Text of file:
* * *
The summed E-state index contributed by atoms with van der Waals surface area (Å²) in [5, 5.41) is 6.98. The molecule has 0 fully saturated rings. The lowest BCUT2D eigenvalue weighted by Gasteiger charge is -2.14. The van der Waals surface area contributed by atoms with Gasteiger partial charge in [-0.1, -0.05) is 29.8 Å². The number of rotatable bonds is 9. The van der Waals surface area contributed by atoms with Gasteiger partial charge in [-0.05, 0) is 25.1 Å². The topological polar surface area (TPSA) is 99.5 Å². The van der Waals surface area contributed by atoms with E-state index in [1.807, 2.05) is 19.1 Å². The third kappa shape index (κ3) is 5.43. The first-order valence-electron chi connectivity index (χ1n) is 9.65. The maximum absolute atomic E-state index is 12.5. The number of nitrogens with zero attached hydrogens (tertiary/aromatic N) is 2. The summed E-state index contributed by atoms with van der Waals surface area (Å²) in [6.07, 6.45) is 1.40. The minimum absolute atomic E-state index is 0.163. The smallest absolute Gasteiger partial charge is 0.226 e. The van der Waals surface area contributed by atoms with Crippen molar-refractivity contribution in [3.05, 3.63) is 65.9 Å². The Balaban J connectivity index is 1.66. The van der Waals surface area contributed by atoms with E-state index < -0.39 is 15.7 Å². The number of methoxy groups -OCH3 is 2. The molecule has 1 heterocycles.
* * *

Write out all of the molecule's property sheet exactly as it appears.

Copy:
The summed E-state index contributed by atoms with van der Waals surface area (Å²) in [5, 5.41) is 6.98. The molecule has 0 fully saturated rings. The lowest BCUT2D eigenvalue weighted by Gasteiger charge is -2.14. The van der Waals surface area contributed by atoms with Gasteiger partial charge in [-0.1, -0.05) is 29.8 Å². The number of rotatable bonds is 9. The van der Waals surface area contributed by atoms with Gasteiger partial charge in [-0.05, 0) is 25.1 Å². The topological polar surface area (TPSA) is 99.5 Å². The van der Waals surface area contributed by atoms with E-state index in [1.807, 2.05) is 19.1 Å². The third kappa shape index (κ3) is 5.43. The first-order valence-electron chi connectivity index (χ1n) is 9.65. The maximum absolute atomic E-state index is 12.5. The number of nitrogens with zero attached hydrogens (tertiary/aromatic N) is 2. The summed E-state index contributed by atoms with van der Waals surface area (Å²) in [6.07, 6.45) is 1.40. The minimum absolute atomic E-state index is 0.163. The smallest absolute Gasteiger partial charge is 0.226 e. The van der Waals surface area contributed by atoms with Crippen molar-refractivity contribution in [3.05, 3.63) is 65.9 Å². The Balaban J connectivity index is 1.66. The van der Waals surface area contributed by atoms with E-state index < -0.39 is 15.7 Å². The number of methoxy groups -OCH3 is 2. The molecule has 1 heterocycles.